Save the Pearls – Unintentional, but still Racist

Save the Pearls - Revealing Eden

“Save the Pearls: Revealing Eden”, Victoria Foyt’s Young Adult dystopian book, is title that does not imply the black-dominated post apocalyptic world she attempts to write. After what appears to be a disaster caused by global warming and radiation, darker skin offers protection, and the caste system reverses. Apart from many instances that show a lack of research and writing skill, the biggest issue starts from the girl in blackface on the cover and stretches tortuously on. Racism is like fire on the internet; whenever someone gets even a whiff of it, all hell breaks loose. In this case, this book gives off a good deal more than a whiff. For those that are new to this controversy, here is an introduction to the train wreck that is this novella.

In the Amazon summary, the focus of the main character Eden’s struggles is not an acceptance of humankind and equality, but survival through marriage – “If only she can mate with a dark-skinned Coal from the ruling class, she’ll be safe.” Eden embodies the trope of a beautiful, weak, white girl that must rely on men to move up in class. Despite the marginalization of being a white-skinned, she is constantly seeking to have her beauty and worth validated. On the other hand, the black women are stereotyped with curvy bodies and are minor characters.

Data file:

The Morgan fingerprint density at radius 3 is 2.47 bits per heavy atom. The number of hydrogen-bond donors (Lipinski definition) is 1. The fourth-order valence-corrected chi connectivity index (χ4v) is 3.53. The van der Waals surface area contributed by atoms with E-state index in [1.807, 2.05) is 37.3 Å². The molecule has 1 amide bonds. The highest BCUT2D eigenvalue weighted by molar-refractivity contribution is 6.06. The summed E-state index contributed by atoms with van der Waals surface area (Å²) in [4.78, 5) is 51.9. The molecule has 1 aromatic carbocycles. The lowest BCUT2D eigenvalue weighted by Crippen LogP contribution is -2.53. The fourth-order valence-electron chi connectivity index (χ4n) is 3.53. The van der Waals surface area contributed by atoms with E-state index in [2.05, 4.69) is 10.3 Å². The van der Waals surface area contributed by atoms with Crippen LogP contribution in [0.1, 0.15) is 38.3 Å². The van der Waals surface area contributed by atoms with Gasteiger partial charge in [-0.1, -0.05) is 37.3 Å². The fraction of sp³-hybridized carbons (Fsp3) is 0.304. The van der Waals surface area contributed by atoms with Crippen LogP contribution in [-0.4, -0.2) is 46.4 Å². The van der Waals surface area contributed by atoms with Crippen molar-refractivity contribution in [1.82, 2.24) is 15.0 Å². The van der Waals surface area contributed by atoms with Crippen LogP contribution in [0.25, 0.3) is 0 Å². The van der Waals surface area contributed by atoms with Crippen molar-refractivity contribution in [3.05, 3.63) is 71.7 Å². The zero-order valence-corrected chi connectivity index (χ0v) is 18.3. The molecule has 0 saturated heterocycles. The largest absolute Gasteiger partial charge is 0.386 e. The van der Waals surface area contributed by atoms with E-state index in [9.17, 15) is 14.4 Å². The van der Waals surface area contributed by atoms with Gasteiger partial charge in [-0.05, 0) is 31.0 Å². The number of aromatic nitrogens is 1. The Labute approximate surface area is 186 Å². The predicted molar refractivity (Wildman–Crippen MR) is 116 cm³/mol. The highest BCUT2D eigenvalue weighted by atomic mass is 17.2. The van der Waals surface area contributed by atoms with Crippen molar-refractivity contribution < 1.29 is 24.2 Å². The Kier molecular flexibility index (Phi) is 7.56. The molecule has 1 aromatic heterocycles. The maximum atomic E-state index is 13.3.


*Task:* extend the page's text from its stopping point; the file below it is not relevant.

Eden and all whites are mocked as Pearls, Pearl being the “pejorative term here.” This is where the first of many problems lies. Why is pearl, a word that is associated with purity and precious jewelry used as the supposedly derogatory term? Chalk, bird poop, and any number of distasteful white names could have been used instead. If you argue it is to go along with gemstone labels, then I invite you to look at the term for the black-skinned people, “Coal.” Asians are “Ambers,” Latinos are “Tiger’s Eyes,” then why can’t the superior Blacks be Onyx, Obsidian, Spinel, or something equally of value? This culminates within the first few pages, where Eden shouts “Get your hands off me, you damn Coal!” Coal is clearly being used as an insult, and yet still no other term of preference is ever presented. Eden also continues to refer to them as “them”, a separation of identity that indicates she looks down upon them, not the other way around.

The summary goes on to say, “Eden must change to survive but only if she can redefine her ideas of beauty and of love.” However, this attempt at “change” is never really shown. Making contact with an ambiguous tribe of natives (that all speak Spanish in the jungle), Eden shows a further disgust towards the foreign culture. Instead, she counts herself superior to them, blind to the fact that this is how she is being treated. Rather than teaching that beauty comes from human empathy, Eden only desires an outward appeal.

In the end, Eden finds her mate in a half-panther, half-human black male. Even his normal actions were described as animalistic, the half-animal side only furthering the image of uncontrollably “beastly” black men. While Eden ends up mating with one, it is merely a cheap resolution of overcoming prejudice.

Comments on the book’s Facebook page like this one highlight what actual minorities have criticized about the book:

“You don’t think even creating a world in which blacks being dominant is the scariest thing in the world WHEN THAT IS ALREADY WHAT PEOPLE THINK is problematic? You don’t think that contributes to our oppression?”

Victoria Foyt has repeatedly claimed to not be racist, but her refusal to acknowledge the damage in her book shows otherwise. Racism is not solved through ignorance.

Tell the Truth

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